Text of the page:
CabbageGrandma published her recipe in an old church cookbook, and the directions are limited to three sentences, 36 words:

Shred cabbage; peel and shred apple(s). Put butter in saucepan; mix all ingredients together in saucepan and cook over low heat until color darkens. Serve in a nice looking dish; garnish with apple wedges and parsley.

I love the way that Grandma kept details to a minimum, except when it came to how to serve the dish. That, to her, was worth a third of the small recipe, which hints back at her career in hospitality. I can picture Grandma’s surkål on the table so many years ago in a gold-rimmed porcelain or china serving dish and garnished with bright green curly-leaf parsley chopped, I imagine, by hand. She would have carefully placed the parsley onto the bland-colored caraway-flecked sauerkraut, taking care to present us with an attractive and appetizing dish.

My husband and I ate a late dinner of surkål and medisterkaker–Norwegian pork meatballs–after the book signing on Friday night, and it was the perfect meal to warm us up on a chilly, damp evening. Now that I’ve become reaquainted with these two welcoming Norwegian foods, they will be autumn and winter mainstays at our house.

Surkål

Agny Danielsen’s Surkål

750 grams cabbage
1 or 2 apples, cored
75 grams butter
1/2 liter distilled white vinegar
2 tablespoons sugar
1/2 tablespoon caraway
2 teaspoons salt
Curly-leaf parsley, chopped, for garnish

Shred the cabbage using the slicing disc of a food processor, then switch to the shredding disk to shred the apple (it’s okay to leave the skin on).

Melt butter in a large, heavy pot, then add remaining ingredients (except parsley) and bring to a simmer. Cook over low heat, stirring occasionally, for about 90 minutes, until the cabbage is soft and has darkened and the vinegar has reduced and softened in flavor. You may need to increase the heat near the end to finish reducing the vinegar.

Remove from the heat and, as Grandma Agny indicated, “Serve in a nice looking dish; garnish with apple wedges and parsley.”

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Norwegian apple soup

It’s a quiet Sunday morning here at my house. Birds are chirping outside and I hear the quiet hum of the computer and refrigerator, but all is still. I’m still in my pajamas, sipping a cup of coffee, and I have a baby all bundled up in the softest little blanket you can imagine. If that’s not cozy, I don’t know what is.

Before the day starts, I want to take a moment to share a recipe with you. I made this dessert soup on a winter evening when my parents were over for dinner, and then I forgot to post it for you.

The beautiful thing about this soup is that you can serve it warm or chilled. Imagine sitting at the candlelit dinner table on a winter evening, content and relaxed after a hearty meal. Conversation is pleasant, no one is in a hurry, and while it’s raining or snowing outside, you’re warmed by the fireplace crackling in the living room and by luscious spoonfuls of hot apple soup. Wouldn’t that be a lovely way to spend a winter evening? Or, in the late summer when apple season is just beginning, you could serve this soup cold at an outdoor afternoon lunch with the first apples of the season. Either way, this simple dessert is the perfect way to showcase the dependable apple.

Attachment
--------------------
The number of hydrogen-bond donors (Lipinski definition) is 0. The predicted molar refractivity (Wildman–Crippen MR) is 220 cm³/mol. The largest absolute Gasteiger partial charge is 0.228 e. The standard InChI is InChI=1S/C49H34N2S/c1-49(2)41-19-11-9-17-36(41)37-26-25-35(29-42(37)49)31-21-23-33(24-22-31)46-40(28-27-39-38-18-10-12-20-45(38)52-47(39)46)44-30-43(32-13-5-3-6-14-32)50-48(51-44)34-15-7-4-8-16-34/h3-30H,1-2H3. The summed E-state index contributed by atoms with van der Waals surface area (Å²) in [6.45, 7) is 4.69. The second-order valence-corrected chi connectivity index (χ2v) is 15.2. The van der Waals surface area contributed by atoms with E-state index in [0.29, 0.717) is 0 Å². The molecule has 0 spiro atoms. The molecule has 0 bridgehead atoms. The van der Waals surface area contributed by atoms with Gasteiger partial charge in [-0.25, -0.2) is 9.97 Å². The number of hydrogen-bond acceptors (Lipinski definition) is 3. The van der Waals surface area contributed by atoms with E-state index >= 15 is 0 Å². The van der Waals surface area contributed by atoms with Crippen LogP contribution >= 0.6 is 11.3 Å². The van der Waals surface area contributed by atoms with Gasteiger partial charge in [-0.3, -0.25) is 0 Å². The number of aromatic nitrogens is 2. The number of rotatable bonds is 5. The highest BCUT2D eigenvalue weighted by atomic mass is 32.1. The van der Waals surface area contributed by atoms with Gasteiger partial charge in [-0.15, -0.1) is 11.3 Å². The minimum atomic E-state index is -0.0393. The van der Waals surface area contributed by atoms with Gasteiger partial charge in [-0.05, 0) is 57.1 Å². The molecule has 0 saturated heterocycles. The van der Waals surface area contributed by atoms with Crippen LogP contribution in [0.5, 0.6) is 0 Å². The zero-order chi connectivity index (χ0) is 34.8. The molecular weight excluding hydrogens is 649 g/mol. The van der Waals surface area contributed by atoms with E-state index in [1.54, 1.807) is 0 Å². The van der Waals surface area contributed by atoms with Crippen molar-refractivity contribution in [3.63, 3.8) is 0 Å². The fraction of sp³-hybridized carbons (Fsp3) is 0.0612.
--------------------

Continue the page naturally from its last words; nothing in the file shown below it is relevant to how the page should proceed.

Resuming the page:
Norwegian Apple Soup (Eplesuppe)
Adapted from Authentic Norwegian Cooking

2/3 cup sugar
1 stick cinnamon (or a few dashes of ground cinnamon)
4 cups water
1 1/2 tablespoons potato starch flour
5 apples, peeled, sliced, and cored
3 teaspoons lemon juice
Butter cookies, for serving (optional)
Whipped cream, for serving (optional)

Bring the water and sugar to a boil in a medium saucepan. Add apples and cinnamon and cook until the apples are tender but still holding their shape. Remove the cinnamon stick, if using, and discard. Reserve one quarter of the apple slices and puree the rest in a food processor, then add the puree back in the saucepan. Mix potato flour and a little water in a small bowl to make a thin paste, and then add to the soup in a thin stream, stirring to incorporate. Bring the soup to a boil, stirring constantly, then remove from heat and stir in the reserved apple slices and the lemon juice. Allow to cool with the lid on. Serve warm or chilled, with butter cookies and whipped cream if desired.

Serves 4-5.

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Cookbook Review: “Kitchen of Light”

Every once in a while you come across a cookbook that you feel you would like to live with exclusively for a few weeks, cooking obsessively through the mouth-watering recipes and discovering the full range of the author’s palate. For me, one of those cookbooks is Kitchen of Light: New Scandinavian Cooking with Andreas Viestad.

In this colorful book, Viestad, a Norwegian food writer and TV host, takes hungry readers on a culinary tour of Norway through his eyes. Viestad’s essays take readers to big cities like Bergen–which boasts northern Europe’s largest outdoor fish market (he also shares a recipe for the classic Bergen Fish Soup)–as well as to remote parts of the country that few of us will ever see. For example, as the host of American Public Television’s New Scandinavian Cooking, Viestad has had the opportunity to tape an episode in Spitsbergen, a Norwegian island well north of the mainland and less than 750 miles from the North Pole. He calls it “the last frontier,” and “one of the few remaining areas of totally unspoiled wilderness in Europe, even the world.” Not many of us will ever step foot on its snow- and ice-covered ground, but thanks to Viestad’s book we can get a taste of what it must have been like to be a trapper or hunter living on a chilly island, the “northernmost inhabited place in the world,” over a century ago; with his accompanying recipe for Svalbard Beet Soup with Goose Stock, we can imagine what it must have been like to eat a steaming bowlful of soup made with goose meat when the geese arrived in the spring.